I’m fascinated by the world of blogging. Whether you blog about parenting, life, toy trains or business, the blogosphere is a wonderful way to connect with people in your community and beyond.

Many entrepreneurial bloggers use it as a marketing tool – a way to connect with customers through smart and helpful content marketing. Their posts position them as experts in their field; their articles become must-read content. As a result, they gain a loyal following.

But how much is too much?

Some other entrepreneurs use their blog more as a way to track their entrepreneurial journey. They chronicle the highs, lows and lessons along the way. But how much is too much?

The world of blogging is all about authenticity. And some business bloggers are comfortable about talking about their failures. There is nothing wrong with this at all. However, I have been following a particular founder’s blog for the past year. And, I have to admit, it’s compelling reading. But for all the wrong reasons.

She is always tired, always stressed and rarely writes about any good news in her business. Possibly because there isn’t any. Her blog chronicles what seems like a thankless journey where she has no life, works all hours of the day and is constantly in search of new customers and investors.

Some people say that she shouldn’t reveal so much of bad stuff going on in her life and business. Others say that she’s being authentic. Others think it’s great that she’s still pressing on despite her difficulties. And yet others  say they simply come back to her blog again and again because it’s so compelling. A friend of mine said: “It’s like watching a train wreck – and, like a train wreck, you already know what’s going to happen. It’s only a matter of time.”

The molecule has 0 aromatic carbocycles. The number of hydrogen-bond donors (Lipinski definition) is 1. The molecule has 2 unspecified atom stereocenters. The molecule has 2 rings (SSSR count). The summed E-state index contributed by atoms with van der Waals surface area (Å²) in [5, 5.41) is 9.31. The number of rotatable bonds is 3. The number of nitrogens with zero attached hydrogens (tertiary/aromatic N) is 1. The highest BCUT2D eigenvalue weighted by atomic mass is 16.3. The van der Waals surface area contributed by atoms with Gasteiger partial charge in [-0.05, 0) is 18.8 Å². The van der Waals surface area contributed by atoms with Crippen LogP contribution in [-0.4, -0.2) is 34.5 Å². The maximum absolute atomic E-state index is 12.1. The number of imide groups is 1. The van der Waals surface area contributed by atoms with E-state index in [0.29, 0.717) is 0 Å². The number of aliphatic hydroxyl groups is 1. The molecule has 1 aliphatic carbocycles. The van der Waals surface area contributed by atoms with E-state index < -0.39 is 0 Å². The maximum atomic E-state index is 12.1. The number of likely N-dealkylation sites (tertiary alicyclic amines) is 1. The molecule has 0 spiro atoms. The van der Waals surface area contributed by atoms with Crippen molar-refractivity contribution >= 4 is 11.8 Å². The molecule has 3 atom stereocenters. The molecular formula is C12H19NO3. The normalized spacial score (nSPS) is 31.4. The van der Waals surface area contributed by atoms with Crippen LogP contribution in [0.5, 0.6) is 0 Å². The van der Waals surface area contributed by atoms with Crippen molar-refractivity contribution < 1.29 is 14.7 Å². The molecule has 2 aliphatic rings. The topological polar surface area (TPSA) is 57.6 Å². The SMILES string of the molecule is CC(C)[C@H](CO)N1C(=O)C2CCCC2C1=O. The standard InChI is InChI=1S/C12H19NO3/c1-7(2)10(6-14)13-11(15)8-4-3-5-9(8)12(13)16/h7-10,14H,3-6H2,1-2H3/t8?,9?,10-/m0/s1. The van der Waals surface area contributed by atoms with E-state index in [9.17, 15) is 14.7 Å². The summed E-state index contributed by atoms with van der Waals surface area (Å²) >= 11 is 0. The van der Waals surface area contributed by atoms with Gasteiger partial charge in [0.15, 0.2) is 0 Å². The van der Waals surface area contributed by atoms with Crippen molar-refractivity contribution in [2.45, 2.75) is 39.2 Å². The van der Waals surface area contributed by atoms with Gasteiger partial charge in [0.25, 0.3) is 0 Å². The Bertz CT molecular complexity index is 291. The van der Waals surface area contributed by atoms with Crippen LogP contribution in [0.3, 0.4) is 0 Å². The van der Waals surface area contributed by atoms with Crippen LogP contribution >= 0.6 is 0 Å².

So should you talk about the challenges in your business?

Well, of course, it’s your blog. You can blog about whatever you want!

But you just need to remember that what you write:
* says something about you
* has an impact on how people perceive you
* is a reflection of your business
* may sway people in making a decisions about whether to do business with you

If you write about how many times you’ve been rejected by investors, that might be sending a message to potential investors about whether they should give you the time of day.

If you write about how you never have a life because you’re working 20 hours a day, that may make some people wonder whether you’re just not efficient.

If you write about how your server couldn’t cope with demand and shut down your back end recently, this may make customers think twice before they pay by credit card on your site.

So, sure, blog. Talk about your challenges. Share all your difficulties and stresses if you want to. But remember that your blog is not your private journal. You have readers. You may not know who they are. And what you share about your life could then have a profound impact on whether they decide to buy from you, work with you – or invest in you.